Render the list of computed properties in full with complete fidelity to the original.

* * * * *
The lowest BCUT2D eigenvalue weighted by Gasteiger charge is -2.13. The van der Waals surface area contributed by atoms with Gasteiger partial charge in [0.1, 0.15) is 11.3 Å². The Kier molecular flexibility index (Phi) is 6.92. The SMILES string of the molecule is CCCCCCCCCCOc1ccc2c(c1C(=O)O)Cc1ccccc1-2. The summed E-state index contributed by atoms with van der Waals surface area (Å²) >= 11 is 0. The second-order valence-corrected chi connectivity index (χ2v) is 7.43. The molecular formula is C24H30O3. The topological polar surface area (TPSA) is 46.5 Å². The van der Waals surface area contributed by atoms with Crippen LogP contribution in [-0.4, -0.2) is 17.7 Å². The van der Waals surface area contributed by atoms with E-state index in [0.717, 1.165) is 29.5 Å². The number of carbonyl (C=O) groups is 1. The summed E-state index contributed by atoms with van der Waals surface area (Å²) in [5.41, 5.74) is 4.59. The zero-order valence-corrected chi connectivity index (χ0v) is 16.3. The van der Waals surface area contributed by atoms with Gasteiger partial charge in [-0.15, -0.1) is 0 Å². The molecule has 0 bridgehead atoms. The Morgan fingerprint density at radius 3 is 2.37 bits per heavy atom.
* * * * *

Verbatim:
The lowest BCUT2D eigenvalue weighted by Gasteiger charge is -2.13. The van der Waals surface area contributed by atoms with Gasteiger partial charge in [0.1, 0.15) is 11.3 Å². The Kier molecular flexibility index (Phi) is 6.92. The SMILES string of the molecule is CCCCCCCCCCOc1ccc2c(c1C(=O)O)Cc1ccccc1-2. The summed E-state index contributed by atoms with van der Waals surface area (Å²) >= 11 is 0. The second-order valence-corrected chi connectivity index (χ2v) is 7.43. The molecular formula is C24H30O3. The topological polar surface area (TPSA) is 46.5 Å². The van der Waals surface area contributed by atoms with Crippen LogP contribution in [-0.4, -0.2) is 17.7 Å². The van der Waals surface area contributed by atoms with E-state index in [0.717, 1.165) is 29.5 Å². The number of carbonyl (C=O) groups is 1. The summed E-state index contributed by atoms with van der Waals surface area (Å²) in [5.41, 5.74) is 4.59. The zero-order valence-corrected chi connectivity index (χ0v) is 16.3. The van der Waals surface area contributed by atoms with Gasteiger partial charge in [-0.15, -0.1) is 0 Å². The molecule has 0 bridgehead atoms. The Morgan fingerprint density at radius 3 is 2.37 bits per heavy atom.